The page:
Monday, February 28, 2011

In a Dry and Weary Land

Sometimes grace is imperceptible. I know it’s there, but the days seem so ordinary, so routine. I don’t feel like I’m hanging by a thread, yet I don’t feel invigorated and enthusiastic. I’m just…there. Not moving forward, not moving backward.

I miss the feelings of growth, of purpose, of passion. The times when God feels so very near, hope so very real, and my life like a piece of clay being molded on the potter’s wheel. Instead I feel like He took a break from this project.

It’s a dry season.

“O God…my soul thirsts for thee; my flesh faints for thee, as in a dry and weary land where no water is.” (Psalm 63:1)

I get up in the mornings with my tea and candles and lift up my prayers to the One who has given me the day. In the evenings, I kneel down to the same One who stayed at my side throughout the day. I visit Him in church. I serve Him in my neighbor. I praise Him as I look up at the stars on a clear night. I still love Him, and He still loves me.

But I don’t feel it. And that bothers me sometimes.

Then I remember it’s not about the feelings.

It’s about the faithfulness.

In Mere Christianity, C. S. Lewis writes,

“On the whole, God's love for us is a much safer subject to think about than our love for Him. Nobody can always have devout feelings: and even if we could, feelings are not what God principally cares about. Christian Love, either towards God or towards man, is an affair of the will.”

And I’m reminded that my feelings are a very fickle indicator of where I am on my walk with Christ. He is not so concerned with my emotions, or lack thereof, but rather with my choices each day. That I choose to follow Him when I feel like it and when I don’t.

I only see a part of the picture, a lump of clay, a stretch of the path. He sees it all. When it feels as though the paintbrush has been laid aside, the pottery is unfinished, and the trail goes in circles…He says, “Trust me.” He has not left along with my emotions. He has not stopped working just because I cannot see the finished work. He is there in the times of spiritual dryness as well as the times of growth.

"The great thing to remember is that, though our feelings come and go, His love for us does not." (C. S. Lewis—emphasis mine)

Amen. Our God is faithful. Even—or perhaps especially—in the dry and weary land.

Thursday, February 24, 2011

Visiting Elizabeth

What will I do? What should I do? I’m so confused!

Been there. Said that. Many times.

In the midst of uncertainty, I get caught up in trying to figure it all out. The whole picture. I panic. And I worry. And I find myself slowly becoming preoccupied with myself and my uncertainty. Slowly shutting out all around me as I focus on the one problem.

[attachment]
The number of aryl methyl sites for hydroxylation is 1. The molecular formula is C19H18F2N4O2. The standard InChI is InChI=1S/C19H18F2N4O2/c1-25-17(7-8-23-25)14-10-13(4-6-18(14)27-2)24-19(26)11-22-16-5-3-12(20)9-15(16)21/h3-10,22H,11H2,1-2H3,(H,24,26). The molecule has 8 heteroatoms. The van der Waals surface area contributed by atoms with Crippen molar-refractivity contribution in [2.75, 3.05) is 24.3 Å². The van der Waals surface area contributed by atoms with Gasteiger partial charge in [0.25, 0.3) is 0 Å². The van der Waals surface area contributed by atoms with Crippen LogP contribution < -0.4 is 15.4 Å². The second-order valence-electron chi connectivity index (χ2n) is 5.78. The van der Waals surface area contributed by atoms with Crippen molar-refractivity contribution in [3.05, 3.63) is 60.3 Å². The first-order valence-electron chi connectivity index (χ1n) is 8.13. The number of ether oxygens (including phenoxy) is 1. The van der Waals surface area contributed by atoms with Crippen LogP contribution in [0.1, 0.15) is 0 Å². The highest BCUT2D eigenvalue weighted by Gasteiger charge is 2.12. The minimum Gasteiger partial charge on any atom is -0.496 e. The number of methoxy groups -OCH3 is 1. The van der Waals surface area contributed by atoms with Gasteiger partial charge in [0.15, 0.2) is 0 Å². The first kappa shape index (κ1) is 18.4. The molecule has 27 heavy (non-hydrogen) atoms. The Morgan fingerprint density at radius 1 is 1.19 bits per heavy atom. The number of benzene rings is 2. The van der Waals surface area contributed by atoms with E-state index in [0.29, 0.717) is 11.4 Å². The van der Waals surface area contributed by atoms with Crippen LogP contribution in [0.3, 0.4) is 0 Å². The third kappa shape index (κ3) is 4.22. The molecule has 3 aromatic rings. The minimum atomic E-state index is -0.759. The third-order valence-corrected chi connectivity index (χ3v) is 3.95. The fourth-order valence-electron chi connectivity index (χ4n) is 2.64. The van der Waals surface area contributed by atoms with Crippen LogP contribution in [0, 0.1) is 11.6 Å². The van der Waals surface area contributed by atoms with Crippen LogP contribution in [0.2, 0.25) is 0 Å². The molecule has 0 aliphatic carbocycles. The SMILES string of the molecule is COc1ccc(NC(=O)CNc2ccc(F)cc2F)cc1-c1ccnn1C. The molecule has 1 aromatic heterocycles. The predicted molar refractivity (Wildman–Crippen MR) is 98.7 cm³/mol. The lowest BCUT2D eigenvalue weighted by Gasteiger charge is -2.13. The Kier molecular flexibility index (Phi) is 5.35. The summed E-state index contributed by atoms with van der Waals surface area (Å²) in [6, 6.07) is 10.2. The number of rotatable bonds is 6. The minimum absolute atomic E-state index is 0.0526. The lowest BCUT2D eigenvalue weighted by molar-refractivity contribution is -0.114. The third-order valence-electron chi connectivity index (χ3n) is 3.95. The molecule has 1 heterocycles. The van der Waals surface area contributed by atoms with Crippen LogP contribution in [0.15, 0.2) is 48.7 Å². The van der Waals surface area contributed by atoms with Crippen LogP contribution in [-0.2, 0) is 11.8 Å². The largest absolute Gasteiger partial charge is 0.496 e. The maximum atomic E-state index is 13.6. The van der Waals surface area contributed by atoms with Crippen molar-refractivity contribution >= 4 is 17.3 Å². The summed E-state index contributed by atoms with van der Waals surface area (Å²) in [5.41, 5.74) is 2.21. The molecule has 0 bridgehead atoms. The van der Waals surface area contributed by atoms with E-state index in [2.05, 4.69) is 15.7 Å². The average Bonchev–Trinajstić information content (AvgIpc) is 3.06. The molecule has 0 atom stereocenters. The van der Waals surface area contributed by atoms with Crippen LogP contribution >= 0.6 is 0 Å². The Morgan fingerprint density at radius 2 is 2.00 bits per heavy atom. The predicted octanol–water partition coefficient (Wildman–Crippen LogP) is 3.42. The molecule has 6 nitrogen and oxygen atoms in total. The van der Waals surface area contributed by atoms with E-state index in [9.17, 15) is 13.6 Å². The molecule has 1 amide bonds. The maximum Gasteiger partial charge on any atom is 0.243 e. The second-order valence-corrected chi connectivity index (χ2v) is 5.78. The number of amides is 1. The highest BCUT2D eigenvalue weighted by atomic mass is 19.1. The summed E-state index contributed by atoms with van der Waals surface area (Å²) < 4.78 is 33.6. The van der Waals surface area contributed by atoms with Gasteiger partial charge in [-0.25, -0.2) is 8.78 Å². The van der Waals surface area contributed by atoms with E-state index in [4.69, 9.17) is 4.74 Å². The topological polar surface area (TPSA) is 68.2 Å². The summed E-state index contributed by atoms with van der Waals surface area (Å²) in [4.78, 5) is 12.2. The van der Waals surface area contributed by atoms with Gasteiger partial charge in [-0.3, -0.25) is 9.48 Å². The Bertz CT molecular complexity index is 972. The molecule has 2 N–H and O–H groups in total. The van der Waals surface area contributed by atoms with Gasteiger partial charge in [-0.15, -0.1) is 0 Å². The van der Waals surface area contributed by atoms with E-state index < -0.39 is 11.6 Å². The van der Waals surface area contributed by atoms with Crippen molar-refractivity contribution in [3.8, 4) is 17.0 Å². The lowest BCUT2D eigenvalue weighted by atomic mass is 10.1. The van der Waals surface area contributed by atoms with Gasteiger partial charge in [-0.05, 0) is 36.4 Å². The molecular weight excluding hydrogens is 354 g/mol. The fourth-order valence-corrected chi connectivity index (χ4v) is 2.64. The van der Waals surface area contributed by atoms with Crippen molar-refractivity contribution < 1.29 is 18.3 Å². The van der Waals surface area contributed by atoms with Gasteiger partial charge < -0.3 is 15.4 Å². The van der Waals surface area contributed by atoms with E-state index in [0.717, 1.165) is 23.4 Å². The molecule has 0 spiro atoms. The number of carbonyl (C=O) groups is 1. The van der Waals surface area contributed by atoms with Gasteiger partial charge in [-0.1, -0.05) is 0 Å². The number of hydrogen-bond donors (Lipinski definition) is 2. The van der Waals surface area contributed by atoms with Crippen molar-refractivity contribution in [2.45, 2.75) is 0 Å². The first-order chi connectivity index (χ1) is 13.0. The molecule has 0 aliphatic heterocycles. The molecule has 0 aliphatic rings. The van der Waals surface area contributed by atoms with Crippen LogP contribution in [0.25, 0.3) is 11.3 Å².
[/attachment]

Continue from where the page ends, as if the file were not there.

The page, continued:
Even in my prayers.

Long ago another woman experienced uncertainty in her life. In one small moment, everything changed in a big way.

“In the sixth month the angel Gabriel was sent from God to a city of Galilee named Nazareth, to a virgin…and the virgin’s name was Mary. And he came to her and said, ‘Hail, full of grace, the Lord is with you…and behold, you will conceive in your womb and bear a son, and you shall call his name Jesus…the child to be born will be called holy, the Son of God.” (Luke 1:26-28, 31, 35)

And in this life-changing moment for Mary and for the whole world, she replies with humility, trust, and grace.

“Behold, I am the handmaid of the Lord; let it be to me according to your word.” (vs. 38)

Only a minute before, she was a simple, prayerful teenage girl. And now—the Mother of God.

Yet she reacted to the uncertainty in her life so very different from the way I often react. Instead of focusing on herself and trying to figure it all out, she focused outside of herself…on the needs of others.

She visited Elizabeth.

“Behold,” the angel had told her, “your kinswoman Elizabeth in her old age has also conceived a son; and this is the sixth month with her who was called barren. For with God nothing will be impossible. ” (vs 36-37)

At a time when so many questions must have been swirling in her head, when she had good reason to be preoccupied with herself and her situation, she choose to trust God with her future. Instead of becoming paralyzed by worry and fear, she took a small step, a practical step—helping her neighbor.

I could learn something from this.

Because the older I get (I did have a birthday recently, you know!), the more I’m realizing that Uncertainty is a frequent companion on this journey of life. If I allow fear, worry, and selfishness to rule during those times, I’m not only being disobedient to the One who commands me to cast my cares on Him, but I’m also missing out on the beauty of peace, faith, and trust.

And the crazy thing is…when I choose to focus outside of myself, as Mary did—to chat with the grocery cashier, to sit with my elderly neighbor, to write a note to a friend—I actually find myself more joyful and refreshed by letting go of my own cares.

Life is beautiful and uncertain. Yet our God is all-knowing, almighty, and full of love for us as individuals.